Similar procedures were followed for the RORA and RORB TR-FRET coactivator recruitment assays employing the corresponding constructs.

Estimation of Compound Dissociation Rate Using TR-FRET Coactivator Recruitment Assay

A modification of the coactivator peptide recruitment assay was used to estimate the off-rate of inverse agonists. RORC2 LBD, SRC1-2, and compound (at approximately its IC75 concentration) were incubated for 3 h as indicated above. Then, 3 μM RORC2 agonist 3,5-dibromo-4-(3-isopropyl-4-methoxyphenoxy)phenyl)(1-(ethoxymethyl)-1H-imidazol-2-yl)methanol (EC50 = 9.5 nM, see Supporting Information for synthesis) was added, and the TR-FRET signal was monitored during the subsequent 9.5 h. Apparent T1/2 values of compounds were determined by analysis of the progress curves.

[3H]-25-Hydroxycholesterol Scintillation Proximity Assay (SPA)

The receptor was enzymatically biotinylated at its N-terminal region and attached to streptavidin coated YSi scintillation proximity assay (SPA) beads prior to assay. This complex was circulated using a peristaltic pump prior to dispensing into the assay plate (96-well). The final assay cocktail contained: 4 μg/well YSi beads, 2.35–2.62 nM [3H]-25-hydroxycholesterol (KD = 7.7 nM, PerkinElmer; #NET674250UC), 9% propylene glycol and 1% DMSO (or equivalent concentration of compound). The assay buffer consisted of 50 mM HEPES, 150 mM NaCl, 5 mM MgCl, 0.01% BSA, and 1 mM TCEP. To prevent nonspecific binding to plastic, [3H]-25-hydroxycholesterol was diluted in buffer containing 36% propylene glycol. The assay was incubated overnight at room temperature with shaking (400–480 rpm) followed by centrifugation at 2000 rpm for 3 min and measurement in a scintillation counter (Trilux Microbeta; PerkinElmer). IC50 values of compounds were determined by the nonlinear regression analysis of dose inhibition curves.

IL-17 Production Assay in Human Th17 Cells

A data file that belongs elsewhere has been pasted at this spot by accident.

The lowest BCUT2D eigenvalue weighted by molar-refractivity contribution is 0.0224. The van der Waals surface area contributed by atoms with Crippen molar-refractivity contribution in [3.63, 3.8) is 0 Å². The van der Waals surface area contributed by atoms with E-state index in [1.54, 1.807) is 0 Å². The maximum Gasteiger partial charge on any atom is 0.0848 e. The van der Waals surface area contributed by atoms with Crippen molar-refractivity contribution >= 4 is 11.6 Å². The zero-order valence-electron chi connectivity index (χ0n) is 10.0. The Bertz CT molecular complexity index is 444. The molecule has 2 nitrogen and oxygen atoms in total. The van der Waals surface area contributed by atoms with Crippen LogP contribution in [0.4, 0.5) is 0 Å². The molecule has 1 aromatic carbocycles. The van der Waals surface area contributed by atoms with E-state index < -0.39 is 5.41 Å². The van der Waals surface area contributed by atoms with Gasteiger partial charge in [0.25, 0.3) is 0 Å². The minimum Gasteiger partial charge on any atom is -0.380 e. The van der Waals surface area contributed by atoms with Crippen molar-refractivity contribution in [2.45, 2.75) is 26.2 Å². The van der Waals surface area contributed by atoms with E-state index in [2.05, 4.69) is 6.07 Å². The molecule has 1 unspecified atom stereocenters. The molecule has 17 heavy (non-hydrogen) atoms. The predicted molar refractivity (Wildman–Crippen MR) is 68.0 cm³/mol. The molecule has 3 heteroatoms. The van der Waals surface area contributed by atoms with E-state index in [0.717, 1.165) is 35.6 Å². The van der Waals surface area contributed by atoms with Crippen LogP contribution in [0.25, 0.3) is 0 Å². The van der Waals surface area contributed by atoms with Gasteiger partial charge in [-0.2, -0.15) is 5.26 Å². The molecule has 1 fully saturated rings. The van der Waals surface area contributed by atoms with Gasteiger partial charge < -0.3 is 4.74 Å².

Human CD4+ T cells were purified from buffy coats from healthy donors (Massachusetts General Hospital) by negative selection according to the following procedure: mixing 25 mL of blood with 1 mL of Rosette Sep CD4+ T cell enrichment cocktail (StemCell Technologies) followed by application of a layer of 14 mL Ficoll Paque Plus (Amersham GE Healthcare) and subsequent centrifugation at 1200g for 20 min at room temperature. The Ficoll layer was then harvested and washed with phosphate saline buffer containing 2% (v/v) fetal bovine serum and cells were resuspended with RPMI medium containing 10% (v/v) fetal bovine serum and 10% (v/v) DMSO, frozen and kept in liquid nitrogen until used. On the first day of the assay, a vial containing 107 CD4+ T cells was thawed rapidly in a 37 °C water bath, immediately transferred into 20 mL X-Vivo 15 medium (Lonza), and spun for 6 min at 300g. The supernatant was discarded, and the resulting pellet was resuspended at 106 cells/mL in 10 mL fresh X-Vivo 15 medium, followed by storage overnight in a humidified chamber at 37 °C and 5% CO2. Serial dilutions of compounds were prepared at 10× final concentration in X-Vivo15 medium containing 3% (v/v) DMSO. On the second day of the assay, a 384-well tissue culture plate was coated with 10 μg/mL anti-hCD3 (eBioscience) at 50 μL/well. After 2 h at 37 °C, the supernatant was discarded and the coated plates are kept in a sterile tissue culture hood. Cytokine plus anti-CD28 cocktail was prepared by mixing 25 ng/mL hIL-6 (Peprotech), 5 ng/mL hTGFbeta1 (Peprotech), 12.5 ng/mL IL-1beta (Peprotech), 25 ng/mL hIL-21 (Pfizer in-house preparation), 25 ng/mL hIL-23 (R&D Systems), and 1 μg/mL anti-hCD28 (eBioscience) in X-Vivo 15 medium. The cytokine plus anti-CD28 cocktail with CD4+ cells was prepared such that the cocktail was diluted 10-fold and density is 0.22 × 106 cells/mL. The mixture was dispensed at 90 μL (20 000 cells) per well in the anti-hCD3 coated plate prepared as noted above and then was incubated 1 h at 37 °C. Compounds (10 μL per well, 10× ) were added (final DMSO = 0.3%), and the cells were incubated in a humidified chamber at 37 °C and 5% CO2 for 6 days. On day six of the assay, production of IL-17A in 10 μL of the supernatant was determined by sandwich ELISA using 384w hIL-17 MSD plates (Meso Scale Discovery) following the manufacturer’s protocol. Measurement was carried out in a Sector Imager 6000. Signal units from the instrument were converted to pg/mL using a calibration curve with known amounts of IL-17A. IC50 values of test compounds were determined by the nonlinear regression analysis of dose–response curves. Cell viability in the assay plate was determined by CellTiter-Glo method (Promega) following the manufacturer’s protocol.